On the 19th February Simply Horses Vet clinic will be hosting the first live demonstration in the UK of the brand new revolutionary Easy Shoe from easy care.
A group of 20 local farriers will be having a practical demonstration on how to nail and glue these innovative shoes. At long last we have a shoe that is flexible and good for the hoof, for those horses we cannot boot or are unable to go totally barefoot for whatever reason.
We will be doing an online webinar / video after the event if anyone is interested.
For more information contact the clinic on easyshoe @
A new dawn in shoeing horses, at last a flexible shoe that allows the hoof to move, especially the heels so essential for good hoof function.

Introductory Video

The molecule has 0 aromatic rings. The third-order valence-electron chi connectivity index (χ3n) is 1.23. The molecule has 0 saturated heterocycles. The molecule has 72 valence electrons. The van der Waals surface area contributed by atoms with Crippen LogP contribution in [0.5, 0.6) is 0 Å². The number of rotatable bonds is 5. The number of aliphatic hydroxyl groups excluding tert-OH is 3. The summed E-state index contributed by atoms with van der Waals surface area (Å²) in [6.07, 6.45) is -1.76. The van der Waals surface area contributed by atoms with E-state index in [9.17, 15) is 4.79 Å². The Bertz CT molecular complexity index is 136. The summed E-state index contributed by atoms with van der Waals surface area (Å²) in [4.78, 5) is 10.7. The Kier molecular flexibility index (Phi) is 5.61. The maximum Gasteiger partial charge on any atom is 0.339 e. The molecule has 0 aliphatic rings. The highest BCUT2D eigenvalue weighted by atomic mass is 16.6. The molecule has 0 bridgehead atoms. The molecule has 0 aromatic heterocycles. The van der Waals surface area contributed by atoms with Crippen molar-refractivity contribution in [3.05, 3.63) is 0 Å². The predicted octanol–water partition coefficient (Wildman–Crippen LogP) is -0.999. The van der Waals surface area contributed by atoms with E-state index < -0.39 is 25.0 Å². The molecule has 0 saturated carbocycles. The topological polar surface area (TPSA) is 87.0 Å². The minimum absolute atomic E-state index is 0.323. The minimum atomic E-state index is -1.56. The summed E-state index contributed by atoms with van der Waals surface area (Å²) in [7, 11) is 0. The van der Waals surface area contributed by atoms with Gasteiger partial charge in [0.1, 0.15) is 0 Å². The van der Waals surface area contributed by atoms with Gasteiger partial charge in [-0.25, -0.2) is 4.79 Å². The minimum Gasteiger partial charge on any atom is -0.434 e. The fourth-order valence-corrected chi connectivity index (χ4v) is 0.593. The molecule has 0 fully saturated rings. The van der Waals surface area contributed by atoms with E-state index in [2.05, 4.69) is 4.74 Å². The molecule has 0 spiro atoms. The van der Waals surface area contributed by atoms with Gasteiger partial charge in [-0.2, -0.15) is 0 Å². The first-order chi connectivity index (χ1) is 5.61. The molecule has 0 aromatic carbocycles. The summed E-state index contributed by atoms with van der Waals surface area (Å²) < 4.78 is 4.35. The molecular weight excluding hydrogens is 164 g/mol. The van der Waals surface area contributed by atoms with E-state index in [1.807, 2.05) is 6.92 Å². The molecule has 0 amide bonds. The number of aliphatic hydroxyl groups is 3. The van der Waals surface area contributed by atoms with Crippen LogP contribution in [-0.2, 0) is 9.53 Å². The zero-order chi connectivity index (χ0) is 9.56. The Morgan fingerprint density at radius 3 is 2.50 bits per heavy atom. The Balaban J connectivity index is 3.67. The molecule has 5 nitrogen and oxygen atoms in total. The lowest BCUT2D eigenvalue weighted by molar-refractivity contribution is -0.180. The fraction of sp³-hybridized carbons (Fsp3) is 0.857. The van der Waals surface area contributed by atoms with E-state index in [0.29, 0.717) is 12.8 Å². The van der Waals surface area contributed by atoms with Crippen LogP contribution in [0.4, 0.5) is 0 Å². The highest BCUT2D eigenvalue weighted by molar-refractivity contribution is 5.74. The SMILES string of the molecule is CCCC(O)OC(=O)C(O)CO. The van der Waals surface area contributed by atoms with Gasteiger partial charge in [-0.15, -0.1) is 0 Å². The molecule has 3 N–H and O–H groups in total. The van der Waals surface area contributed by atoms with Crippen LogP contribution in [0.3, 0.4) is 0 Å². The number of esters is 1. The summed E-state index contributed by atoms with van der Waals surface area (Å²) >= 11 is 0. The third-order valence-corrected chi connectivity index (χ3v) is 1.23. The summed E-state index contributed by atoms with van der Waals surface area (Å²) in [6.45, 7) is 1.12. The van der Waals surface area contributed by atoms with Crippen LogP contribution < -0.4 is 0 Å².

Simply horses find out about farriery in Italy

How the Italians do it!

As an Italian vet working in the UK there are many similarities with how farriery works.  In Italy a farrier is called a Maniscalco (which is derived from the words ‘mare’ as in horse and ‘shall’ meaning duty/responsibility).  Incidentially, the English word ‘marshal’ derives from the German words ‘marah’ (horse) and schalh (servant) – meaning who is responsible for taking care of horses.

In Italy farriers can train at local level or train via military farrier colleges which are now open to the public rather than just military.  It takes 2-3 years of both theory and practical work (apprenticeship) before an Italian farrier is qualified to European standards.    However, there are other shorter courses for farriers in Italy but these do not give qualifications for working outside Italy.  Unfortunately, there are also people who call themselves farriers, who have learnt the ‘skills’ from their fathers, ie family businesses carried down.  Whilst they may have experience they have no recognised qualification.